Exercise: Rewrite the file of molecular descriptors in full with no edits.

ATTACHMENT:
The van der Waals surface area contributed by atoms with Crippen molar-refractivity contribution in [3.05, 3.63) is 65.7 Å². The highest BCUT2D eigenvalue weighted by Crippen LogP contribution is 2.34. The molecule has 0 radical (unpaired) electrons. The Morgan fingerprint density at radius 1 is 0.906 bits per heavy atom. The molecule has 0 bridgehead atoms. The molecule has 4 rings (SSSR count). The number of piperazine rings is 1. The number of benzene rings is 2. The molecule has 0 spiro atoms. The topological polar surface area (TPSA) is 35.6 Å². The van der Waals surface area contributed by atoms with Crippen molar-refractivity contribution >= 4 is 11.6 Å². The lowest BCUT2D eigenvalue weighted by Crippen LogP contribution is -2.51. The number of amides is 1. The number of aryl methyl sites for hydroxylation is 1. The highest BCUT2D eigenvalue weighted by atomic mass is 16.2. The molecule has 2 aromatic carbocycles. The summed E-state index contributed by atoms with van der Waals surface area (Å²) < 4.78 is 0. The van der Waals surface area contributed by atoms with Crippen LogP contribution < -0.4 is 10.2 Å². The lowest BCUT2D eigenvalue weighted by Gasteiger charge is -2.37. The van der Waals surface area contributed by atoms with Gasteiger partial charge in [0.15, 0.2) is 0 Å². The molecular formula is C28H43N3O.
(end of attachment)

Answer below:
The van der Waals surface area contributed by atoms with Crippen molar-refractivity contribution in [3.05, 3.63) is 65.7 Å². The highest BCUT2D eigenvalue weighted by Crippen LogP contribution is 2.34. The molecule has 0 radical (unpaired) electrons. The Morgan fingerprint density at radius 1 is 0.906 bits per heavy atom. The molecule has 0 bridgehead atoms. The molecule has 4 rings (SSSR count). The number of piperazine rings is 1. The number of benzene rings is 2. The molecule has 0 spiro atoms. The topological polar surface area (TPSA) is 35.6 Å². The van der Waals surface area contributed by atoms with Crippen molar-refractivity contribution >= 4 is 11.6 Å². The lowest BCUT2D eigenvalue weighted by Crippen LogP contribution is -2.51. The number of amides is 1. The number of aryl methyl sites for hydroxylation is 1. The highest BCUT2D eigenvalue weighted by atomic mass is 16.2. The molecule has 2 aromatic carbocycles. The summed E-state index contributed by atoms with van der Waals surface area (Å²) < 4.78 is 0. The van der Waals surface area contributed by atoms with Crippen LogP contribution < -0.4 is 10.2 Å². The lowest BCUT2D eigenvalue weighted by Gasteiger charge is -2.37. The van der Waals surface area contributed by atoms with Gasteiger partial charge in [0.15, 0.2) is 0 Å². The molecular formula is C28H43N3O.